National standards that account for the individual and cumulative impacts of development should be in the Act to achieve three key benefits:
- Australia’s environmental laws will for the first time be capable of addressing the main causes driving species extinctions.
- There would be greater certainty and reduced complexity for businesses because all developers would be subject to a clear and consistent set of standards regardless of the location of the proposed development.
- Efforts of one state or territory to conserve matters of national significance will not be undermined by the lack of efforts of another.
The Environment Protection and Biodiversity Conservation Amendment (Streamlining Environmental Approvals) Bill 2020 is currently before the Senate. This is despite the fact that the final Samuel Review has yet to be made public. The Wentworth Group argues that the Bill as presented is being rushed without due consideration of his final recommendations, as well as without appropriate requirements for evidence-based and legally enforceable national environmental standards to ensure protection of matters of national environmental significance. We also see the need for an independent body (as recommended by Samuel in his interim report) to provide assurance and compliance with the national standards and related matters of cumulative impact.
It is evident that the Commonwealth sees as top priority with this Bill the need to devolve assessment and approval powers to state and territory governments. This is so-called “streamlining” or “single-touch” approval. Such a reduction in the apparent burden on business to navigate current approval requirements is a worthy cause. Prof. Samuel found the EPBC Act to be “ineffective and inefficient”, and if that is really the case then changes must be made. But should it be at the expense of also addressing key issues that are causing “net environmental decline” to which there is no end in sight? Surely project approval processes are not the root cause of these long-entrenched trends? National Cabinet seems to think so judging from comments by the Prime Minister and some Premiers at the National Cabinet on 11 December (SMH, 12-13/12/20). Yes, there is a promise to come back to issues such as national standards. It was pleasing to see the Senate Inquiry sought more information on what improvements could be made to the Bill at this stage.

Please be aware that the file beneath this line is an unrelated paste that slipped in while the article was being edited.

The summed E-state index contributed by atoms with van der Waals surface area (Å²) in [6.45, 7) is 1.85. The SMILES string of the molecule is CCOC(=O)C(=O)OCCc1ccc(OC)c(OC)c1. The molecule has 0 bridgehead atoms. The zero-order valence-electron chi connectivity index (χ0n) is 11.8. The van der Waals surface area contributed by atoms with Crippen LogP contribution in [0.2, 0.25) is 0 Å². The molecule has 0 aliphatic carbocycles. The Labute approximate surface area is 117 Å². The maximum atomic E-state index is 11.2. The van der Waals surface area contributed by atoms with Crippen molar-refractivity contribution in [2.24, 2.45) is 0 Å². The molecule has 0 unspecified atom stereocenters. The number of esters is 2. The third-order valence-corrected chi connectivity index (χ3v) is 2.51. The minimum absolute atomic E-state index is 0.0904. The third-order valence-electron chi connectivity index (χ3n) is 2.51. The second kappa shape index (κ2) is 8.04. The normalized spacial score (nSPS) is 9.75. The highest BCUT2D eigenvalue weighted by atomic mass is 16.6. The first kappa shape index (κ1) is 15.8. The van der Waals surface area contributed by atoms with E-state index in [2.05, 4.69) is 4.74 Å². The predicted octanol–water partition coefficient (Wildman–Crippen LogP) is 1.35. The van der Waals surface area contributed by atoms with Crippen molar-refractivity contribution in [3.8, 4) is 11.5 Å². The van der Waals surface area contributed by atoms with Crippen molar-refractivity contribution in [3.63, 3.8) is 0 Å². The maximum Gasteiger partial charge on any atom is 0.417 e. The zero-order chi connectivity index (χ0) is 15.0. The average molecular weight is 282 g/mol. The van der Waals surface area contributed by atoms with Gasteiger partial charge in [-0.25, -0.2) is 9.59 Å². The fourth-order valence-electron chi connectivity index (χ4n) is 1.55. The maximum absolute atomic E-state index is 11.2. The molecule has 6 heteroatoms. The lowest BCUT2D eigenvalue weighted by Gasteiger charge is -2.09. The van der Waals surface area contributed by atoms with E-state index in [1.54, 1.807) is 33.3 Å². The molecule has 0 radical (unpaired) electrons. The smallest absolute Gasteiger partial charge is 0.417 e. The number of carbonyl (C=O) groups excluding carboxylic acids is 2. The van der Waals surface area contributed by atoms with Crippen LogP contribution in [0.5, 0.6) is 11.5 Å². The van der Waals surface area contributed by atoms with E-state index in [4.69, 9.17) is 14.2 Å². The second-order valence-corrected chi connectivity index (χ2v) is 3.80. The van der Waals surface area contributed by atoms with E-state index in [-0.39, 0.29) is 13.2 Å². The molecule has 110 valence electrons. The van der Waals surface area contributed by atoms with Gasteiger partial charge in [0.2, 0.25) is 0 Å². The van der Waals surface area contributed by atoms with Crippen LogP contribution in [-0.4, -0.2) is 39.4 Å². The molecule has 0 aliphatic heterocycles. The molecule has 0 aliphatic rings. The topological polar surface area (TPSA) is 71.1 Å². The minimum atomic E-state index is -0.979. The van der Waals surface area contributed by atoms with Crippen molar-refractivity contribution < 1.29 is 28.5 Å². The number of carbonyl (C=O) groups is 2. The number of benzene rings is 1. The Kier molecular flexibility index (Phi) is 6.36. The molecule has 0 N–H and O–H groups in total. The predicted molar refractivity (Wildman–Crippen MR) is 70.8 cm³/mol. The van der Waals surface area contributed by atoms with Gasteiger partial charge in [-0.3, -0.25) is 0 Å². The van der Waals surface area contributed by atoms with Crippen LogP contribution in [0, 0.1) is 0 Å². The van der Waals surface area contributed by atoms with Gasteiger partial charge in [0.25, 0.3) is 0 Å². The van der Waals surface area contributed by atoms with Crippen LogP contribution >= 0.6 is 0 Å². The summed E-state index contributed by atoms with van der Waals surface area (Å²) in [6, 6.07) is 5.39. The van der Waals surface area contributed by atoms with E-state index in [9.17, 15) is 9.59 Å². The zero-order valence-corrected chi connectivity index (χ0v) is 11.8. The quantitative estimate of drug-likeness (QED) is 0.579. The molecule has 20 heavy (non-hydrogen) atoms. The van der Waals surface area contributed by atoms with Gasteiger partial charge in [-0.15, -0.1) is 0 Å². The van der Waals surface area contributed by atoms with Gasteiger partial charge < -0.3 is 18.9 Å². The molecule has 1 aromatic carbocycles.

The Wentworth Group is arguing that effective national standards are needed before devolution, and as noted above, must ensure that cumulative impacts of development are accounted for in any decision. In addition, we need to be assured that states and territories will harmonise relevant legislation related to decision-making processes on MNES, and that there is an independent “cop on the beat” to facilitate such outcomes. My experience at a state government level tells me that state agencies responsible for decision making on MNES will not only need sustained consistent guidance, but also financial support from the Commonwealth. This is not happening at present in the case of arrangements by which states look after federal international obligations in the management of Ramsar wetlands.
We cannot forget that a key driver for future environmental change is global warming. Climate change has great implications with respect to habitat resilience. Fragmentation of habitats can create great difficulties in migration of species and heating and drying of our landscapes can induce increased fragility to many plant and animal communities. An example of new knowledge of change is the inflow water regime of the River Murray. This is shown in the accompanying diagram (see full report at Murray-Darling Basin Authority, (2020) Basin Plan 2020 Evaluation, MDBA publication number 50/20). Such changes in water flow have profound effects on environmental conditions. It highlights the need for flexibility in the Act to accommodate dynamic shifts in environmental conditions including areas of national/international significance such as Ramsar wetlands. Is it not time to introduce into legislation a requirement that embraces adaptive pathways in MNES including cumulative impacts? That this can be done is shown, for example, in the NSW which allows for wetland migration linked to sea level rise.
State and territory governments are having to respond to the big challenges of forces of climate change. When it comes to MNES they cannot be left to do it alone. It is now the time to recognise through reforms to the EPBC Act how best to manage MNES in a consistent, cooperative and national way, knowing that the states at the moment have many different ways of approaching these problems.
We have the opportunity now to do better as reforms to the EPBC Act are desperately needed. But the Bill before the Senate fails to address on-going causes of environmental decline which devolution and streamlining alone will not fix.
Words by Prof Bruce Thom. Please respect the author’s thoughts and reference appropriately: (c) ACS, 2020. For correspondence about this blog post please email firstname.lastname@example.org